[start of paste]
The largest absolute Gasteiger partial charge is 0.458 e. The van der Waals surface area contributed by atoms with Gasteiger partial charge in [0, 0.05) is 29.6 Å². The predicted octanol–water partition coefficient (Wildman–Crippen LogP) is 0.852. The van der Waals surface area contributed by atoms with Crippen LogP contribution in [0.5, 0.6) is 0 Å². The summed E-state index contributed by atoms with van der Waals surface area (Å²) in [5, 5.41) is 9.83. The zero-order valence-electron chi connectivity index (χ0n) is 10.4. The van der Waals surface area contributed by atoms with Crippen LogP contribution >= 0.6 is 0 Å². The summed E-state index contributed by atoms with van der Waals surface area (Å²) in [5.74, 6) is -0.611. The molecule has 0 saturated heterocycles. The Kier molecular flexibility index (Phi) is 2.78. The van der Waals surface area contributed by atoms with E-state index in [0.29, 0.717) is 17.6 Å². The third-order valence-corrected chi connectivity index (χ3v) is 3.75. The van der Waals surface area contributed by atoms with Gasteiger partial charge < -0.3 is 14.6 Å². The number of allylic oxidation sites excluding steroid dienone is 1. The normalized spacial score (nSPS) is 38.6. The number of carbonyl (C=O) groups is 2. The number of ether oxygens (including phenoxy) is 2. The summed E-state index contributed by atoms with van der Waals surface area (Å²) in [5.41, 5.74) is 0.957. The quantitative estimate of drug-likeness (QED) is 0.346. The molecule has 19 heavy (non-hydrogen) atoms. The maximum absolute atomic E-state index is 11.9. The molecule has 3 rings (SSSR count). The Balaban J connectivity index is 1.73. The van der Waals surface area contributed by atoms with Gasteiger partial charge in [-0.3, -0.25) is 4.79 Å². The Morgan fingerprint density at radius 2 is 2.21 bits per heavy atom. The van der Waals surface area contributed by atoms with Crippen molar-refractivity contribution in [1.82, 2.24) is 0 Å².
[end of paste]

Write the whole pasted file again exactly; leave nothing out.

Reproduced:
The largest absolute Gasteiger partial charge is 0.458 e. The van der Waals surface area contributed by atoms with Gasteiger partial charge in [0, 0.05) is 29.6 Å². The predicted octanol–water partition coefficient (Wildman–Crippen LogP) is 0.852. The van der Waals surface area contributed by atoms with Crippen LogP contribution in [0.5, 0.6) is 0 Å². The summed E-state index contributed by atoms with van der Waals surface area (Å²) in [5, 5.41) is 9.83. The zero-order valence-electron chi connectivity index (χ0n) is 10.4. The van der Waals surface area contributed by atoms with Crippen LogP contribution >= 0.6 is 0 Å². The summed E-state index contributed by atoms with van der Waals surface area (Å²) in [5.74, 6) is -0.611. The molecule has 0 saturated heterocycles. The Kier molecular flexibility index (Phi) is 2.78. The van der Waals surface area contributed by atoms with E-state index in [0.29, 0.717) is 17.6 Å². The third-order valence-corrected chi connectivity index (χ3v) is 3.75. The van der Waals surface area contributed by atoms with Gasteiger partial charge < -0.3 is 14.6 Å². The number of allylic oxidation sites excluding steroid dienone is 1. The normalized spacial score (nSPS) is 38.6. The number of carbonyl (C=O) groups is 2. The number of ether oxygens (including phenoxy) is 2. The summed E-state index contributed by atoms with van der Waals surface area (Å²) in [5.41, 5.74) is 0.957. The quantitative estimate of drug-likeness (QED) is 0.346. The molecule has 19 heavy (non-hydrogen) atoms. The maximum absolute atomic E-state index is 11.9. The molecule has 3 rings (SSSR count). The Balaban J connectivity index is 1.73. The van der Waals surface area contributed by atoms with Gasteiger partial charge in [-0.3, -0.25) is 4.79 Å². The Morgan fingerprint density at radius 2 is 2.21 bits per heavy atom. The van der Waals surface area contributed by atoms with Crippen molar-refractivity contribution in [1.82, 2.24) is 0 Å².